Published March 1, 2006 | March 2006 issue
In January, the state released results showing that five cattle herds in northwestern Minnesota were infected with the same strain of bovine tuberculosis, the first such outbreak in three and a half decades.
The outbreak is likely to be a major blow to the state's beef exporting industry. The U.S. Department of Agriculture is expected to revoke Minnesota's TB-free status, which means that cattle older than 18 months have to be tested before exporting. Ironically, the strain of bovine TB detected in Minnesota herds is similar to those seen in herds in Mexico and the U.S. Southwest, but different from the strain found in Manitoba or Michigan herds.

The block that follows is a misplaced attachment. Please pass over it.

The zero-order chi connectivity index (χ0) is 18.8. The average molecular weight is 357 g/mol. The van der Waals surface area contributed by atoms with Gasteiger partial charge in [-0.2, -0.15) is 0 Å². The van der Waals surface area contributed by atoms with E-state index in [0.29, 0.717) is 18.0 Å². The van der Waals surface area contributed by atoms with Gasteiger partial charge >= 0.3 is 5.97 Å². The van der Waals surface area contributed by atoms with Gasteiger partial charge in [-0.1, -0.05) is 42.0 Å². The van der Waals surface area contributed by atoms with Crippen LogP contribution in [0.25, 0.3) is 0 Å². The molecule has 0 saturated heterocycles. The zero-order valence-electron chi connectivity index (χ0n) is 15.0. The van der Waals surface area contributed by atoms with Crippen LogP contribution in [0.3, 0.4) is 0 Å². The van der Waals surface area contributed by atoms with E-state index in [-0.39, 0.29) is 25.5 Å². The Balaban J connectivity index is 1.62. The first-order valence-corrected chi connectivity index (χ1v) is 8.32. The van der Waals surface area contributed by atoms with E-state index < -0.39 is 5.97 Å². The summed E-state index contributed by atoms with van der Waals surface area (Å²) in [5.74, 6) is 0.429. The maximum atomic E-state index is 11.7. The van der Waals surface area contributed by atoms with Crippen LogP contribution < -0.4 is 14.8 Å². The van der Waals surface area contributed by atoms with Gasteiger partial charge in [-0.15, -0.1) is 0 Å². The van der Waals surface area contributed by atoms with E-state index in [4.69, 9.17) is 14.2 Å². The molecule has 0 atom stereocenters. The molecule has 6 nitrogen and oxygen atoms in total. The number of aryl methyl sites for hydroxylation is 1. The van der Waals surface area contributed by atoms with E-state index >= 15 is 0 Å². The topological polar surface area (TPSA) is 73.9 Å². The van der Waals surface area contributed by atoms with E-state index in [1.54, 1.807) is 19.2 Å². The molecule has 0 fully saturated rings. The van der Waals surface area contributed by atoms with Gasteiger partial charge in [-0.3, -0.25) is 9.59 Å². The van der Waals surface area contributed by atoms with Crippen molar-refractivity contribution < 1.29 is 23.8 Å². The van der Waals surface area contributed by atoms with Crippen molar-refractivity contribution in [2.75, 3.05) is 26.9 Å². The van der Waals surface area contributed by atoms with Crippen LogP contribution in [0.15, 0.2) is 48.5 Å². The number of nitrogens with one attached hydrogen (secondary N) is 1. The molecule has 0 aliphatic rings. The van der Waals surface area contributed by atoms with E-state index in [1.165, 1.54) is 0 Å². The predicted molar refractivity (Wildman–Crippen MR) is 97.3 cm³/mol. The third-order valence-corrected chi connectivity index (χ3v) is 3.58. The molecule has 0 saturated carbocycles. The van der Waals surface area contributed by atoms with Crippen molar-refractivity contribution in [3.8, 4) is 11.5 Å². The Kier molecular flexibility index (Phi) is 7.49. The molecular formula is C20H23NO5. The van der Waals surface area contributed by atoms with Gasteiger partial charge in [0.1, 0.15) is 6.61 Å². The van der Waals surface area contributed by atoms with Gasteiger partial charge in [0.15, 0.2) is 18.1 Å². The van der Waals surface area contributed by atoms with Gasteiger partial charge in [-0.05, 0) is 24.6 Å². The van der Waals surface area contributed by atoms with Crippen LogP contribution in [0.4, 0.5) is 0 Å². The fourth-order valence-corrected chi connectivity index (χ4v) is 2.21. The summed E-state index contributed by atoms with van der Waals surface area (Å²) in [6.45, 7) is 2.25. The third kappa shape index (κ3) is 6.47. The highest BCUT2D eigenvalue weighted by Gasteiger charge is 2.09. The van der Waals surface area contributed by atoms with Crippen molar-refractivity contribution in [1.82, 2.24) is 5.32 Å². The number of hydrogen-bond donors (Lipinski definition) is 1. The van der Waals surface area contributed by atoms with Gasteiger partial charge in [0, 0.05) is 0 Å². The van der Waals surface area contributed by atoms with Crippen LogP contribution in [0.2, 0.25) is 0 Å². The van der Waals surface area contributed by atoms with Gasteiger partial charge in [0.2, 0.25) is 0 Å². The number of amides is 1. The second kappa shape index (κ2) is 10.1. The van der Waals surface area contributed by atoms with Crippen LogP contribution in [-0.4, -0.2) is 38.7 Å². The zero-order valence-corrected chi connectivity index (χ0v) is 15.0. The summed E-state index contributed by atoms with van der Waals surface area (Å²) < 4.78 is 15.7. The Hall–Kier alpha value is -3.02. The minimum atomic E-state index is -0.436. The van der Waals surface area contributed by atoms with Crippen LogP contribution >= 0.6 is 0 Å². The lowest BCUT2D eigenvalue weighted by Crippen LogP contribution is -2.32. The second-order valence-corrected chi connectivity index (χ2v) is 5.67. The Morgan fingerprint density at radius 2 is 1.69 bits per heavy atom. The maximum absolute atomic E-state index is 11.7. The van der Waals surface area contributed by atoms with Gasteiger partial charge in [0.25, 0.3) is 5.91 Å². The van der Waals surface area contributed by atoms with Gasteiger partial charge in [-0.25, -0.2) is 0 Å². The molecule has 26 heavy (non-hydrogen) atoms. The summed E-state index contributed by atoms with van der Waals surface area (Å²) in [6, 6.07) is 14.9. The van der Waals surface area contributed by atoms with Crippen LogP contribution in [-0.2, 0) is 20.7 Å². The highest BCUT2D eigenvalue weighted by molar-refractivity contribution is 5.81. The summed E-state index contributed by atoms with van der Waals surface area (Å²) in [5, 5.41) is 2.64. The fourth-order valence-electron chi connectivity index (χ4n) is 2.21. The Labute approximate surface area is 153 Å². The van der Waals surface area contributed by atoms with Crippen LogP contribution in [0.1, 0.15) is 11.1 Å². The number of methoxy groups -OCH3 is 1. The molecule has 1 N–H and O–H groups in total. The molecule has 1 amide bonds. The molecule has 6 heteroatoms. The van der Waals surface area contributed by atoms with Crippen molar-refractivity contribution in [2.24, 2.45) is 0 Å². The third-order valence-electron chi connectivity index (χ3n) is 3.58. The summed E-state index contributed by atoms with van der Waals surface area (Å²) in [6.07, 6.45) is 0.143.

That might be only the half of it. The state confirmed that a deer in the region also tested positive for bovine TB. In late January, the state was finalizing plans for a limited deer kill in the region in order to do further testing.
—Ronald A. Wirtz